Leaving the Hill to return to the mountains

Sen. Enzi has worked hard for Wyoming


For someone who never planned on getting into politics, Sen. Mike Enzi has spent much of his life working for the people of Wyoming.

It’s not the path he expected. Growing up, Enzi enjoyed hiking and fishing in Yellowstone National Park and wanted to become a park ranger. The outdoors beckoned Enzi again later in life, while he was recovering from open-heart surgery in the mid ’90s.

Enzi recalls thinking in church one Sunday: “I’ve put in lots of public service. I’ve had this heart problem. It’s about time that I got to hunt and fish.”

He says he then got this nudge: “I didn’t keep you alive to hunt and fish.”

While Wyomingites understand the appeal of spending more time outdoors, our state is better for the fact that Enzi chose a different route — one with fewer fishing trips and countless flights between Wyoming and Washington, D.C.

Drawing on his experience as the mayor of Gillette, a Wyoming state legislator and a shoe salesman, Enzi was elected to the U.S. Senate in 1996, replacing outgoing Sen. Al Simpson of Cody. Enzi went on to be reelected three times. But his many years in the Senate will soon come to an end, as the 75-year-old announced Saturday that he will not run again in 2020.

The longtime senator will be missed, both for his work in Washington and around the Cowboy State.

“My biggest job, as it turns out, is to solve individual problems people are having with the federal government,” Enzi said, adding that he and his staff have worked on some 14,000 such problems for Wyoming residents.

One of those issues involved helping a Northwest College student from Mexico who came to the U.S. as a young child and didn’t have American citizenship. The student eventually became a U.S. citizen and is now a successful businessman, something that “could have never happened if Sen. Enzi’s office hadn’t intervened,” said a speaker during the Women and Allies March in Cody earlier this year.

In an era of divisiveness, we appreciate Enzi’s efforts to find common ground in D.C. He often talks about his “80 percent rule,” where you focus on the 80 percent that can be agreed upon, instead of the 20 percent where you disagree.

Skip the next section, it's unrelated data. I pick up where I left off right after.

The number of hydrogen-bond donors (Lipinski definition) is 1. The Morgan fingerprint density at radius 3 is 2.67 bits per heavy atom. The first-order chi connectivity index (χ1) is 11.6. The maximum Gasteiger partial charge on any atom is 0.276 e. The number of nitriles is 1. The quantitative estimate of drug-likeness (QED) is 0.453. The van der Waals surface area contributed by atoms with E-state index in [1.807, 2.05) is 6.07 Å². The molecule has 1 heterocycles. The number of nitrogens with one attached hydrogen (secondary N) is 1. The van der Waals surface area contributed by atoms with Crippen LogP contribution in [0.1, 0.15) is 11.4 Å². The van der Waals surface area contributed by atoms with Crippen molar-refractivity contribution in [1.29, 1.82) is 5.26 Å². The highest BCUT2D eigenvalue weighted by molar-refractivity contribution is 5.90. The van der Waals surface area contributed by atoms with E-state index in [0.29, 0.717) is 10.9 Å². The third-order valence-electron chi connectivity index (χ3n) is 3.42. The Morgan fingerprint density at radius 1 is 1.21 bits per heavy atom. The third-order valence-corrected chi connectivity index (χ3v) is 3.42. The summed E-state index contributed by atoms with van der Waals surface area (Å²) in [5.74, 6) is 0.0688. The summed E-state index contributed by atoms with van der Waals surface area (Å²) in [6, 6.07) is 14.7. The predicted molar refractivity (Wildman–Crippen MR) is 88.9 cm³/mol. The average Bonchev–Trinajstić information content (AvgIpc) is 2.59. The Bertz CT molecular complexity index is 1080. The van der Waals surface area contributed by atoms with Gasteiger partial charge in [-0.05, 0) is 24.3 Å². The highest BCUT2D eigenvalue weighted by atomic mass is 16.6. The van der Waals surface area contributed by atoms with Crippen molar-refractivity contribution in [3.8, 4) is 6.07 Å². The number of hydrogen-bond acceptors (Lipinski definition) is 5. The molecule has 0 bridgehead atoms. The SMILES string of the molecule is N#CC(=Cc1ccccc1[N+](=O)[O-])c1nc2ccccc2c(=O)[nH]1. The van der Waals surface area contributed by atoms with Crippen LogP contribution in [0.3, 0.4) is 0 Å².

Over the years, we haven’t always agreed with the senator, but we appreciate that he tried to focus on areas of consensus.

That approach led Enzi to find bipartisan support for his bills over the years.

“My first bill passed unanimously. The last bill — so far — passed unanimously,” the Republican said Saturday. “Most of my bills have 15 or less in opposition which is very bipartisan.”

We hope that Enzi will continue working across the aisle in his remaining year and a half in the Senate — and that other lawmakers will begin doing the same.

But that means they’ll have to put public service ahead of personal gain or the political spotlight. The truth is, bipartisanship work doesn’t draw much attention, especially in today’s society when bickering politicians dominate headlines.

By contrast, Enzi’s service has often been understated and his tone collegial.

An opinion piece in The Hill described Enzi as “a hard-working, no nonsense, substantive doer.”

“He is the opposite of the flamboyant model that is so in vogue today,” wrote Judd Gregg, a Republican and former U.S. senator, in the April column. “… we can all take some solace that in these cloudy days of excessive partisanship and declining good governance there is a Mike Enzi still trudging around the Senate.”

While he may soon be trudging through Wyoming’s streams and mountains, we can be thankful for the many years he has spent working on behalf of our state.